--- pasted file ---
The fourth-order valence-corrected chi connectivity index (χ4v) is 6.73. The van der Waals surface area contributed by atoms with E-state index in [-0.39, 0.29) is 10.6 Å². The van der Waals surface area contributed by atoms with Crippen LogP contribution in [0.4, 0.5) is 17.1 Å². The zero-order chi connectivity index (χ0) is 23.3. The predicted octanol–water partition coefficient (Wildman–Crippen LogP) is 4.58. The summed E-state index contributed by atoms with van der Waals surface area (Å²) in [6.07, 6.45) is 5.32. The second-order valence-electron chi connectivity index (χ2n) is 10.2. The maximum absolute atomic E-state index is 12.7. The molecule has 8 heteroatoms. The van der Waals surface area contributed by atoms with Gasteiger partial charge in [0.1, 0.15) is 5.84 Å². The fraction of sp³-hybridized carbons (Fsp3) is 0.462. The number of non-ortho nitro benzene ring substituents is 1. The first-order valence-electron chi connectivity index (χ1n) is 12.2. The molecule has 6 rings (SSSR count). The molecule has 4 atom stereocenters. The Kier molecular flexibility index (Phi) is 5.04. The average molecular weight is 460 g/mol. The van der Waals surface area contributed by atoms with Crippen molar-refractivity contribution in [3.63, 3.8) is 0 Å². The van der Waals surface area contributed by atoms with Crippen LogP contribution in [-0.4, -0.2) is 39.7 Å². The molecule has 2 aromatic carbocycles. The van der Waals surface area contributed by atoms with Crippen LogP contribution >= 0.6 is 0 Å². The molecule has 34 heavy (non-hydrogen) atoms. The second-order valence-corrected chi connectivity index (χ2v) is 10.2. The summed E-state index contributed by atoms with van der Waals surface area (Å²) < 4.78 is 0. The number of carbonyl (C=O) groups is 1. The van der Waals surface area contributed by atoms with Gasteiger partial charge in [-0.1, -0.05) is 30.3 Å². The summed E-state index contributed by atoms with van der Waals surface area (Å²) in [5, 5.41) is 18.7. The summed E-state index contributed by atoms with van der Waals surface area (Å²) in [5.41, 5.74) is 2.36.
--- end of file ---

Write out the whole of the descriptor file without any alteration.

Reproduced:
The fourth-order valence-corrected chi connectivity index (χ4v) is 6.73. The van der Waals surface area contributed by atoms with E-state index in [-0.39, 0.29) is 10.6 Å². The van der Waals surface area contributed by atoms with Crippen LogP contribution in [0.4, 0.5) is 17.1 Å². The zero-order chi connectivity index (χ0) is 23.3. The predicted octanol–water partition coefficient (Wildman–Crippen LogP) is 4.58. The summed E-state index contributed by atoms with van der Waals surface area (Å²) in [6.07, 6.45) is 5.32. The second-order valence-electron chi connectivity index (χ2n) is 10.2. The maximum absolute atomic E-state index is 12.7. The molecule has 8 heteroatoms. The van der Waals surface area contributed by atoms with Gasteiger partial charge in [0.1, 0.15) is 5.84 Å². The fraction of sp³-hybridized carbons (Fsp3) is 0.462. The number of non-ortho nitro benzene ring substituents is 1. The first-order valence-electron chi connectivity index (χ1n) is 12.2. The molecule has 6 rings (SSSR count). The molecule has 4 atom stereocenters. The Kier molecular flexibility index (Phi) is 5.04. The average molecular weight is 460 g/mol. The van der Waals surface area contributed by atoms with Crippen molar-refractivity contribution in [3.63, 3.8) is 0 Å². The van der Waals surface area contributed by atoms with Crippen LogP contribution in [-0.4, -0.2) is 39.7 Å². The molecule has 2 aromatic carbocycles. The van der Waals surface area contributed by atoms with Crippen LogP contribution >= 0.6 is 0 Å². The molecule has 34 heavy (non-hydrogen) atoms. The second-order valence-corrected chi connectivity index (χ2v) is 10.2. The summed E-state index contributed by atoms with van der Waals surface area (Å²) < 4.78 is 0. The number of carbonyl (C=O) groups is 1. The van der Waals surface area contributed by atoms with Gasteiger partial charge in [-0.1, -0.05) is 30.3 Å². The summed E-state index contributed by atoms with van der Waals surface area (Å²) in [5, 5.41) is 18.7. The summed E-state index contributed by atoms with van der Waals surface area (Å²) in [5.41, 5.74) is 2.36.